Flashcards in Inspection Deck (51)
Level 1 Explain a key issue raised by RICS Surveying Safely.
Introduced the safe person concept. -
For own, colleagues and others health
Level 1 How do you ensure you make appropriate access arrangements for inspections? What things would you check before attending site for an inspection?
To notify the tenant (24hrs)
ETA & sign in and out
Read the lease
Title plan if required.
Risks assessment (PPE,?)
Level 1 Briefly explain the construction of a recent building you have inspected. What is the size of a brick?
Terraced Georgian style buildings
Rubbed brick arch
Queen, King, Engineer
225 mm x 112.5 mm x 75 mm (length x depth x height).
Level 1 How do you take good inspection notes when on site?
Following the company guide that incorporates;
Roof & gutters
Level 1 Tell me about how you would ensure safe working at height / on a site with working machinery.
Working away from unprotected edges
Safe use of scaffolds
Avoid if I possible
Follow on site instruction
Avoid unenclosed dangeoru machinery
Get good training before use
Use correct PPE
Level 1 What building characteristics do you look for when inspecting a property?
Age and construction of property
Access to road
Layout & spec
Fixture & fittings - improvements
Compliance to lease oligation
What are the usual sizes of floor and ceiling void in a new office building?
ceiling void of 350mm
Floor void - 150mm
Level 1 What does Grade A specification mean for an office?
Grade A - best quality, brand new or redeveloped to high spec
Level 1 What features would you expect to find in a Grade A specification office? How do office Grade and Category differ?
Full access raised floors
Celing heigh of 2.6 - 2.8m
ceiling void of 350mm
Floor void - 150mm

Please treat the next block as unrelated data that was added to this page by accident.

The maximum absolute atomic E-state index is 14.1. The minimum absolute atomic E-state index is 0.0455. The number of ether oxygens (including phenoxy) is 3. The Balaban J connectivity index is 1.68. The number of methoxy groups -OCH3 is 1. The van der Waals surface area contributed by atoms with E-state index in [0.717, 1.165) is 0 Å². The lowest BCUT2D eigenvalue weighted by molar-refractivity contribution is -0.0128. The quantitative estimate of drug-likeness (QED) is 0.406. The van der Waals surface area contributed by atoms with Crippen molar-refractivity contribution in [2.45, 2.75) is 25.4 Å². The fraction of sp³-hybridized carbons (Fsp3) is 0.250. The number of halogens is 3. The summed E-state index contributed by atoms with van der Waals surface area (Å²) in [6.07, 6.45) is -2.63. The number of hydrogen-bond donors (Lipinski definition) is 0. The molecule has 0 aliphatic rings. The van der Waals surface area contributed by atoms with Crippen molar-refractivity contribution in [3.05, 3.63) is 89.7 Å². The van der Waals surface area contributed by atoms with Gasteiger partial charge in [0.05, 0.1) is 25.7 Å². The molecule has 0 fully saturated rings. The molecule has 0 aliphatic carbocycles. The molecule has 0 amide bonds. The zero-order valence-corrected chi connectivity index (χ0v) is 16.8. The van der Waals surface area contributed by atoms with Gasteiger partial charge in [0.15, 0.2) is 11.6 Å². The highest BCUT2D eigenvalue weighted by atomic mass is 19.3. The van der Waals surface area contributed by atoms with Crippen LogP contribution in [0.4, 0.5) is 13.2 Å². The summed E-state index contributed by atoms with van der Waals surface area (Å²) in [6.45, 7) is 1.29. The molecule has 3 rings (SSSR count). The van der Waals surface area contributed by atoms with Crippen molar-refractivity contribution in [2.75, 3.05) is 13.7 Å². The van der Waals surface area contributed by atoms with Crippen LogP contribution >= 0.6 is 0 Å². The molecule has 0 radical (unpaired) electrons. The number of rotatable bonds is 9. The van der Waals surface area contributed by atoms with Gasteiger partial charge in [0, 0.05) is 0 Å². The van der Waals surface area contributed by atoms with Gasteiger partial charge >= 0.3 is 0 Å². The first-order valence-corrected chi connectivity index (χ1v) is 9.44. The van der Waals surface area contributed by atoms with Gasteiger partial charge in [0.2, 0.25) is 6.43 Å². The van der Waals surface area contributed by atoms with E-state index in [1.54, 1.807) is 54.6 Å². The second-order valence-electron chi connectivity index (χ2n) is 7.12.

300 - 500 lux avergae
Floor loading 2.5 to 3.0 kN/sqm and 1.2kN/sqm for partitions
Double glazed windows
Planning grid of 1.5m x 1.5m
Maximum depth of 12m to 15m
1 cycle space per 10 staff and 1 shower per 100 staff
8m to 10m general workspace density
Grade is the quality of the space. Category is the extent of the fit out.
Level 1 What is the British Council for Offices?
Forum for the discussion and debate of issues affecting the office sector.
Level 1 When was their office guidance last updated? What changes were made?
Reduced NIA per workspace
Increased core elements
Introduced target wall to floor ratio (0.4)
Increased floor to ceiling height on new builds (2.6m - 2.8m) and refurbish (2.45m - 2.8m).
Increased toilet provision to 12.5m per person
Introduced distance to travel to toilet <100m and <40m for wheelchairs
Introduced guidance for floor vibration
Level 1 What is the optimum depth of an office to allow for natural light? What eaves height is desirable for an office building?
Maximum depth of 12m to 15m or 15m - 21m
Celing heigh of 2.6 - 2.8m
Level 1 What is the normal floor loading for an office building? How would this differ to an industrial / warehouse unit? What is an easement?
Office 2.5 to 3.0 kN/sqm
Industrial -30KN/sq m
Right of one landowner to make use of another nearby piece of land for the benefit of his own land.
Level 1 How would you find out about the existence of an easement?
Referring to the title document
Level 1 What types of air conditioning would you find in a modern office building? How can you tell if a wall is of solid or cavity construction?
Ask Luke/Sarah. - Comfort cooling
Solid - headers, one brick thick ie Flemish bond
Cavity wall - Fitted with insulation and no headers used - air bricks or weep holes.
Level 1 What is a hidden valley gutter?
Gutters where two main roofs meet
Made up of lead, tile or concrete